ISLAMABAD: NSATop military commanders on Tuesday pledged to carry forward the gains in the anti-terror fight in order to achieve enduring peace and stability in the country.
The corps commanders’ conference presided over by Army chief General Qamar Javed Bajwa discussed the internal and external security environment and progress of ongoing operations including Khushal Balochistan programme.
“[The] forum pledged to carry forward the achieved successes to enduring peace and stability in the country,” said a statement issued by the Inter-Services Public Relations (ISPR).
Although the ISPR would not provide further details, sources said the top brass also discussed recent regional developments, including the new peace initiative unveiled by Afghan President Ashraf Ghani.
The plan announced by Ghani during an international conference envisaged unconditional talks with the Afghan Taliban. The Afghan president also offered insurgents to open a political office for peace talks.
Separately, National Security Adviser Lt-Gen (retd) Nasser Khan Janjua termed President Ghani’s peace plan as a step forward towards political reconciliation in Afghanistan.
He made the statement while interacting with a group of visiting American journalists.
The NSA highlighted, in detail, different intriguing dimensions of the Afghan conflict and said that no love stories are born out of use of force.
“Military strategy always on the lead has injured the Afghan society which has made the war so perpetual with no end in sight,” Janjua said.
“We all need to invest in peace instead of war.”
“We want to work with US and Afghanistan in a cooperative framework. Let’s, collectively invest in peace and bring the closure to this perpetual conflict instead of wining it,” he added.
In response to a question, he appreciated President Ghani’s offer to the Taliban as a positive step forward towards the political reconciliation in Afghanistan.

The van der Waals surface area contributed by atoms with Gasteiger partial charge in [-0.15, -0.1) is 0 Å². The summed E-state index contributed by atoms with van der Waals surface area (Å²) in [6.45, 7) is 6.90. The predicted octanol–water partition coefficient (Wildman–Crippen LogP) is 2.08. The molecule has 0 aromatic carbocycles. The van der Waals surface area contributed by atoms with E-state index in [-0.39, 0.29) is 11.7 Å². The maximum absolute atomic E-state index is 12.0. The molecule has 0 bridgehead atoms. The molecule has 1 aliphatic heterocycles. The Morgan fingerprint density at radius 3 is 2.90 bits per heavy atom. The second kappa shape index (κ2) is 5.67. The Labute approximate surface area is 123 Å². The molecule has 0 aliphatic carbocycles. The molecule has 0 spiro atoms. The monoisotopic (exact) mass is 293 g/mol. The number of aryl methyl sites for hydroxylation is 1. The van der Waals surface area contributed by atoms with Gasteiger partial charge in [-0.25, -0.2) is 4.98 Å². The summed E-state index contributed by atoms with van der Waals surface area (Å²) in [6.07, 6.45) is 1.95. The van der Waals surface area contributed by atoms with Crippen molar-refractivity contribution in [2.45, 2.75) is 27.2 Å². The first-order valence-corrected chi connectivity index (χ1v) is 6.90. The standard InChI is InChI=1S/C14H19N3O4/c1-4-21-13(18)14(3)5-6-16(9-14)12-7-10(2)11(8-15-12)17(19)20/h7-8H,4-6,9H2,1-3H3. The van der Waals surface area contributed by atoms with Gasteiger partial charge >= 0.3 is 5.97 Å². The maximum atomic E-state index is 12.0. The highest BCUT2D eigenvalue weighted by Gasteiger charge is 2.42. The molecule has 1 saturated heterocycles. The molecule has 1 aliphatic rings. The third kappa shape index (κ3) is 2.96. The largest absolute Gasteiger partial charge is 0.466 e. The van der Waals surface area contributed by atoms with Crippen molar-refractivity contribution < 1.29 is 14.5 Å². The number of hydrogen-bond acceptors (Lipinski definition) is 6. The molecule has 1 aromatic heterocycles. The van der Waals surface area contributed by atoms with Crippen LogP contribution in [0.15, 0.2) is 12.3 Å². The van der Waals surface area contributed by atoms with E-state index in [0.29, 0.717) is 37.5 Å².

“This is what we were insisting for since so long.”
The NSA, subsequently, gave them a detailed presentation on the regional security situation with particular reference to Pakistan focussing on how Pakistan, its people, armed forces, law-enforcement agencies and intelligence agencies performed brilliantly and resiliently after 1979 and 9/11.
The security advisor highlighted the character and role of Pakistan in the recent history and the sacrifices rendered by Pakistan in the ongoing war against terrorism.
He reiterated that Pakistan was a morally correct country and had always stood on the right side of history and along with the world to contribute for peace, stability and prosperity.
The delegates sought the adviser’s opinion on different regional and international security issues.
Questions were asked about the Pak-US relations, particularly in the context of Afghanistan and also the response of Pakistan to the recent steps by the US pressurising Pakistan into doing more and also about the future prospects of the Pakistan-US ties. Questions were also asked about Pakistan’s relations with Afghanistan, China and Russia.
Janjua said Pakistan is committed to have friendly and cooperative relations with all the regional countries.
He also sensitised the delegates over the regional security environment and stressed that the US and the west should play a positive role in maintaining security of the region which, over a period, has become quite fragile.